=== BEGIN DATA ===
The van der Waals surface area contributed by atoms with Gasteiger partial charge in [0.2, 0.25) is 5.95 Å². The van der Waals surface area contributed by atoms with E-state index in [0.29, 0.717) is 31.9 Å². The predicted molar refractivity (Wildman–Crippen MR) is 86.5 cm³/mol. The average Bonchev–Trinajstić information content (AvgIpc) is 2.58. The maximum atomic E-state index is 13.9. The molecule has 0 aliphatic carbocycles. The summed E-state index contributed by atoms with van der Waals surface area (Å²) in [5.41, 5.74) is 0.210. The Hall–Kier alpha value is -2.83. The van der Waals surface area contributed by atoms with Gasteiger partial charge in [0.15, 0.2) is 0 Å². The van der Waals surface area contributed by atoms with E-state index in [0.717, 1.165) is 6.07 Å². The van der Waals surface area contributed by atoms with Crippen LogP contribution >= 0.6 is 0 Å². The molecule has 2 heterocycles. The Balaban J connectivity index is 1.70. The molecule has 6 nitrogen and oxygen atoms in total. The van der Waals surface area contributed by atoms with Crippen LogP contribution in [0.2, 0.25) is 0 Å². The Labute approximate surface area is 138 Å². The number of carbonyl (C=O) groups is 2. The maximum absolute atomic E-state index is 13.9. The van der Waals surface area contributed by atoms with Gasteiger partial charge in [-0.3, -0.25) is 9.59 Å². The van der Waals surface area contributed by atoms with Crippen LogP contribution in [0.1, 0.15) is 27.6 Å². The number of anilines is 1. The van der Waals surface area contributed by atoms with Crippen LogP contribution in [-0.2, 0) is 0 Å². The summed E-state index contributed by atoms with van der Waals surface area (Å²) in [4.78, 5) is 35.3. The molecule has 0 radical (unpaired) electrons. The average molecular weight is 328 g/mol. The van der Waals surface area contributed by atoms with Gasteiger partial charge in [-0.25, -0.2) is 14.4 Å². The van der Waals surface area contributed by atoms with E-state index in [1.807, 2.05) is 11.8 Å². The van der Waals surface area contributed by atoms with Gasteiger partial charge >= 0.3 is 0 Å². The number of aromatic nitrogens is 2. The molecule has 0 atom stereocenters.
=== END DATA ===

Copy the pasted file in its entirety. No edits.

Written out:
The van der Waals surface area contributed by atoms with Gasteiger partial charge in [0.2, 0.25) is 5.95 Å². The van der Waals surface area contributed by atoms with E-state index in [0.29, 0.717) is 31.9 Å². The predicted molar refractivity (Wildman–Crippen MR) is 86.5 cm³/mol. The average Bonchev–Trinajstić information content (AvgIpc) is 2.58. The maximum atomic E-state index is 13.9. The molecule has 0 aliphatic carbocycles. The summed E-state index contributed by atoms with van der Waals surface area (Å²) in [5.41, 5.74) is 0.210. The Hall–Kier alpha value is -2.83. The van der Waals surface area contributed by atoms with Gasteiger partial charge in [0.15, 0.2) is 0 Å². The van der Waals surface area contributed by atoms with E-state index in [0.717, 1.165) is 6.07 Å². The van der Waals surface area contributed by atoms with Crippen LogP contribution >= 0.6 is 0 Å². The molecule has 2 heterocycles. The Balaban J connectivity index is 1.70. The molecule has 6 nitrogen and oxygen atoms in total. The van der Waals surface area contributed by atoms with Crippen LogP contribution in [0.2, 0.25) is 0 Å². The Labute approximate surface area is 138 Å². The number of carbonyl (C=O) groups is 2. The maximum absolute atomic E-state index is 13.9. The van der Waals surface area contributed by atoms with Gasteiger partial charge in [-0.3, -0.25) is 9.59 Å². The van der Waals surface area contributed by atoms with Crippen LogP contribution in [0.1, 0.15) is 27.6 Å². The number of anilines is 1. The van der Waals surface area contributed by atoms with Crippen LogP contribution in [-0.2, 0) is 0 Å². The summed E-state index contributed by atoms with van der Waals surface area (Å²) in [4.78, 5) is 35.3. The molecule has 0 radical (unpaired) electrons. The average molecular weight is 328 g/mol. The van der Waals surface area contributed by atoms with Gasteiger partial charge in [-0.25, -0.2) is 14.4 Å². The van der Waals surface area contributed by atoms with E-state index in [1.807, 2.05) is 11.8 Å². The van der Waals surface area contributed by atoms with Gasteiger partial charge >= 0.3 is 0 Å². The number of aromatic nitrogens is 2. The molecule has 0 atom stereocenters.